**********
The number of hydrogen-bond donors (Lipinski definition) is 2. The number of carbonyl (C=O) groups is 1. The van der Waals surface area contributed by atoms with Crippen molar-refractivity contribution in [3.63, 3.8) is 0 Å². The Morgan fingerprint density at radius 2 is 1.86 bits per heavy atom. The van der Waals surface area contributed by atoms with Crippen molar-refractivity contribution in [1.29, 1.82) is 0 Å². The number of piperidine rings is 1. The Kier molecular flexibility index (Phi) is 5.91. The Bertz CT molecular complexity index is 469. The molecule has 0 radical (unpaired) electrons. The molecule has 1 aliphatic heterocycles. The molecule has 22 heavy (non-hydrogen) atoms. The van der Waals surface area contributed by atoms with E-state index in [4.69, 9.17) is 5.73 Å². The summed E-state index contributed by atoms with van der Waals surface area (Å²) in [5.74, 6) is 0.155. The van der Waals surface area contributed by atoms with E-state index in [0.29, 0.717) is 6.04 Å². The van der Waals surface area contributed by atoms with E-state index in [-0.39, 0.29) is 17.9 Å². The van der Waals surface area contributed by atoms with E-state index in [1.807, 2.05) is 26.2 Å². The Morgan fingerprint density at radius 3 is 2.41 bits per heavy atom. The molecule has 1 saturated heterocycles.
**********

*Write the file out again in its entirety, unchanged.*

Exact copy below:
The number of hydrogen-bond donors (Lipinski definition) is 2. The number of carbonyl (C=O) groups is 1. The van der Waals surface area contributed by atoms with Crippen molar-refractivity contribution in [3.63, 3.8) is 0 Å². The Morgan fingerprint density at radius 2 is 1.86 bits per heavy atom. The van der Waals surface area contributed by atoms with Crippen molar-refractivity contribution in [1.29, 1.82) is 0 Å². The number of piperidine rings is 1. The Kier molecular flexibility index (Phi) is 5.91. The Bertz CT molecular complexity index is 469. The molecule has 0 radical (unpaired) electrons. The molecule has 1 aliphatic heterocycles. The molecule has 22 heavy (non-hydrogen) atoms. The van der Waals surface area contributed by atoms with E-state index in [4.69, 9.17) is 5.73 Å². The summed E-state index contributed by atoms with van der Waals surface area (Å²) in [5.74, 6) is 0.155. The van der Waals surface area contributed by atoms with E-state index in [0.29, 0.717) is 6.04 Å². The van der Waals surface area contributed by atoms with E-state index in [-0.39, 0.29) is 17.9 Å². The van der Waals surface area contributed by atoms with E-state index in [1.807, 2.05) is 26.2 Å². The Morgan fingerprint density at radius 3 is 2.41 bits per heavy atom. The molecule has 1 saturated heterocycles.